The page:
Did Arctic Sea Ice Respond Almost Immediately to Human-Caused Temperature Change?

In 2004, a scientific study analyzing driftwood freed by Arctic melt determined that sea ice in the coldest regions of the Arctic was at the lowest level in 3,000 years. Since that time, Arctic sea ice has continued to rapidly decline. Then, in 2013, another study of ice cores released just this month found that global temperatures are now as hot as they were 3,000 years ago.

The results of these two studies begs the question: did Arctic sea ice respond almost immediately to human caused temperature change?

The answer to this question is an important one because much of the assertion that human caused climate change will be gradual rests on the assumption that things like vast ice sheets only slowly respond due to the inertia inherent in such large systems. Inertia, in this case, is predicted to keep a degree of human caused climate change in check, giving us more time to mitigate, respond, and adapt.

However, if human-caused temperature increase has resulted in an almost immediate response from the Arctic sea ice, then what does that mean for the land-based glaciers and floating ice shelves in Greenland and West Antarctica? Will the ongoing ocean/atmosphere temperature increase that appears to have driven such rapid change in the Arctic also result in rapid change there?

Given the extraordinary and ongoing loss of sea ice in the Arctic, it would seem that providing answers to these questions begs a degree of urgency. A collapse in Greenland and/or West Antarctica of any rough corollary to the nonlinear melt of Arctic sea ice could be a disaster without parallel in human history. And the sensitivity of Arctic sea ice to temperature change, at least, hints at much greater climate sensitivity in the world climate as a whole.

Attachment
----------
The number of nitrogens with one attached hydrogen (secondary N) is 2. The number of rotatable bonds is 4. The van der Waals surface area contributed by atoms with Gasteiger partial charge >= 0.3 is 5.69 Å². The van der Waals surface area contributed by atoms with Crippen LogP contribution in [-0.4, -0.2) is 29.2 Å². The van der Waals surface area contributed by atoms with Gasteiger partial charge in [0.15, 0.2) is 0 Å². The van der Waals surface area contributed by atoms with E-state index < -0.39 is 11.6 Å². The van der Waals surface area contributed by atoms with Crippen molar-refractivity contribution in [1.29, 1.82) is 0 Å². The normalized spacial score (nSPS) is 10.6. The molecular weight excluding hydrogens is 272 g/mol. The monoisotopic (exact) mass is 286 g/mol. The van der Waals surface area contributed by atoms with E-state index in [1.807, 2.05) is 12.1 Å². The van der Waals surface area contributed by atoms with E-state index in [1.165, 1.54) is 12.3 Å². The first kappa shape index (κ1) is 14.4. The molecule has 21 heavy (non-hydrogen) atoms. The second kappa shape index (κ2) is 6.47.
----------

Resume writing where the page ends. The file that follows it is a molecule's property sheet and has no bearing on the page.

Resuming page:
It may be that the Arctic sea ice is very sensitive for specific, identifiable reasons that do not make it a good model for overall climate change. But, if the opposite is true, we should at least be aware so that we can provide appropriate mitigation and adaptation policies. One would think, in such cases, that more resources would be provided to clarify and, as necessary, respond to these risks.

The graph below, produced by Climate Progress and based on a new study published in Science, shows how temperature is as warm now as it was 3,000 years ago. It also shows how the pace of increase is without corollary for any time during the last 11,300 years — the space in which human civilization developed.







National Center for Atmospheric Research Uncovers Growing Risk of a Fire Age: Doubling CO2 Equals More Than 7 Degrees of Warming

A study released last week from the National Center for Atmospheric Research (NCAR) showed that for each doubling of atmospheric CO2 content, the Earth’s climate warms by about 7-8 degrees Fahrenheit or around 4.5 degrees Celsius. The authors, John Fasullo and Kevin Trenberth found that the models predicting the greatest degree of warming were the most accurate. These models took into account the complex interplay of cloud formation and increasing levels of atmospheric water vapor due to heating.

This study’s findings more closely parallel indications seen in the geological record where CO2 doublings pushed temperature warming in the range of 5-6 degrees Celsius or more. It is also another indicator that persistent CO2 at current levels of near 400 ppm are enough to push global warming above the, very dangerous, 2 degree threshold. In fact, geological evidence has pointed to recent periods in Earth’s past when 400 ppm CO2 resulted in temperatures 3-4 degrees Celsius hotter than they are now.